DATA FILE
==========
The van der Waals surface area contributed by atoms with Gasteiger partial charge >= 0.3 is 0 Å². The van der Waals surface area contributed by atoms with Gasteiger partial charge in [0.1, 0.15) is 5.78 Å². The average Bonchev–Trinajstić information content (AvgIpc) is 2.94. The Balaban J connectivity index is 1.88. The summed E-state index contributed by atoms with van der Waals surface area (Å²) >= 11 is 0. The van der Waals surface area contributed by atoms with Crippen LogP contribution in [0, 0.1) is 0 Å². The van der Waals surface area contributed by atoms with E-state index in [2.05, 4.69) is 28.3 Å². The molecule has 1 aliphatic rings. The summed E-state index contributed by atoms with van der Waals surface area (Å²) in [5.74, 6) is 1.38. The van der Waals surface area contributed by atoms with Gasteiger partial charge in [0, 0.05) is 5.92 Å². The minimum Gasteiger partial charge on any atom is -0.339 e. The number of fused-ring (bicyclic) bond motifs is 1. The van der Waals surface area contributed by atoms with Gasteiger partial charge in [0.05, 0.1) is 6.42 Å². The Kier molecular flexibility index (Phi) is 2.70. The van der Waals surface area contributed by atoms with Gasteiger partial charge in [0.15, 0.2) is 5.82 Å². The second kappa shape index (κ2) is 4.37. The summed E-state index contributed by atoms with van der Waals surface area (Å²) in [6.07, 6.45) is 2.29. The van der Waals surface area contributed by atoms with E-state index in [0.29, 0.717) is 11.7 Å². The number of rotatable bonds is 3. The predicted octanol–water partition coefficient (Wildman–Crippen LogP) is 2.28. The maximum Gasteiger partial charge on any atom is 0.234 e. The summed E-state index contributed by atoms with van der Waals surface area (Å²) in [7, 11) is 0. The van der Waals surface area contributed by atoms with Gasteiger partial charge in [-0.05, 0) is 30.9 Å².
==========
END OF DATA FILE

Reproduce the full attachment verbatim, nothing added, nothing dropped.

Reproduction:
The van der Waals surface area contributed by atoms with Gasteiger partial charge >= 0.3 is 0 Å². The van der Waals surface area contributed by atoms with Gasteiger partial charge in [0.1, 0.15) is 5.78 Å². The average Bonchev–Trinajstić information content (AvgIpc) is 2.94. The Balaban J connectivity index is 1.88. The summed E-state index contributed by atoms with van der Waals surface area (Å²) >= 11 is 0. The van der Waals surface area contributed by atoms with Crippen LogP contribution in [0, 0.1) is 0 Å². The van der Waals surface area contributed by atoms with E-state index in [2.05, 4.69) is 28.3 Å². The molecule has 1 aliphatic rings. The summed E-state index contributed by atoms with van der Waals surface area (Å²) in [5.74, 6) is 1.38. The van der Waals surface area contributed by atoms with Gasteiger partial charge in [0, 0.05) is 5.92 Å². The minimum Gasteiger partial charge on any atom is -0.339 e. The number of fused-ring (bicyclic) bond motifs is 1. The van der Waals surface area contributed by atoms with Gasteiger partial charge in [0.05, 0.1) is 6.42 Å². The Kier molecular flexibility index (Phi) is 2.70. The van der Waals surface area contributed by atoms with Gasteiger partial charge in [0.15, 0.2) is 5.82 Å². The second kappa shape index (κ2) is 4.37. The summed E-state index contributed by atoms with van der Waals surface area (Å²) in [6.07, 6.45) is 2.29. The van der Waals surface area contributed by atoms with E-state index in [0.29, 0.717) is 11.7 Å². The number of rotatable bonds is 3. The predicted octanol–water partition coefficient (Wildman–Crippen LogP) is 2.28. The maximum Gasteiger partial charge on any atom is 0.234 e. The summed E-state index contributed by atoms with van der Waals surface area (Å²) in [7, 11) is 0. The van der Waals surface area contributed by atoms with Gasteiger partial charge in [-0.05, 0) is 30.9 Å².